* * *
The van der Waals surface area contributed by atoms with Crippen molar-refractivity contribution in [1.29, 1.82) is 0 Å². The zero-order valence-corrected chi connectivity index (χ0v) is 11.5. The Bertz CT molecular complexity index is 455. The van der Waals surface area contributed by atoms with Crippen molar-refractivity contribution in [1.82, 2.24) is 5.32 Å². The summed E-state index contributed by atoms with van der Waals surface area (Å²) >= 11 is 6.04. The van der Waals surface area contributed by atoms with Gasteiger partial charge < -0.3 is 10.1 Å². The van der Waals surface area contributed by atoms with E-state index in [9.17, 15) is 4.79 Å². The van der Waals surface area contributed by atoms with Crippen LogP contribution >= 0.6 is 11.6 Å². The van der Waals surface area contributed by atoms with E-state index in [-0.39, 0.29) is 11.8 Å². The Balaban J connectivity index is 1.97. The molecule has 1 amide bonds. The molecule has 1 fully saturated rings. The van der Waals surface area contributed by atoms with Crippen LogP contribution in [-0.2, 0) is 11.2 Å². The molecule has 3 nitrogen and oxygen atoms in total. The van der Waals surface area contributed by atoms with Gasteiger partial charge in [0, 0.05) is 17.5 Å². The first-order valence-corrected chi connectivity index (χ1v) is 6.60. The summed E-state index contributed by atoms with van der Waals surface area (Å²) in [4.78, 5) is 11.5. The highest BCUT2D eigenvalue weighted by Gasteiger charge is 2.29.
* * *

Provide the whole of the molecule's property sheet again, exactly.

The van der Waals surface area contributed by atoms with Crippen molar-refractivity contribution in [1.29, 1.82) is 0 Å². The zero-order valence-corrected chi connectivity index (χ0v) is 11.5. The Bertz CT molecular complexity index is 455. The van der Waals surface area contributed by atoms with Crippen molar-refractivity contribution in [1.82, 2.24) is 5.32 Å². The summed E-state index contributed by atoms with van der Waals surface area (Å²) >= 11 is 6.04. The van der Waals surface area contributed by atoms with Gasteiger partial charge < -0.3 is 10.1 Å². The van der Waals surface area contributed by atoms with E-state index in [9.17, 15) is 4.79 Å². The van der Waals surface area contributed by atoms with Crippen LogP contribution >= 0.6 is 11.6 Å². The van der Waals surface area contributed by atoms with E-state index in [-0.39, 0.29) is 11.8 Å². The Balaban J connectivity index is 1.97. The molecule has 1 amide bonds. The molecule has 1 fully saturated rings. The van der Waals surface area contributed by atoms with Crippen LogP contribution in [-0.2, 0) is 11.2 Å². The molecule has 3 nitrogen and oxygen atoms in total. The van der Waals surface area contributed by atoms with Gasteiger partial charge in [0, 0.05) is 17.5 Å². The first-order valence-corrected chi connectivity index (χ1v) is 6.60. The summed E-state index contributed by atoms with van der Waals surface area (Å²) in [4.78, 5) is 11.5. The highest BCUT2D eigenvalue weighted by Gasteiger charge is 2.29.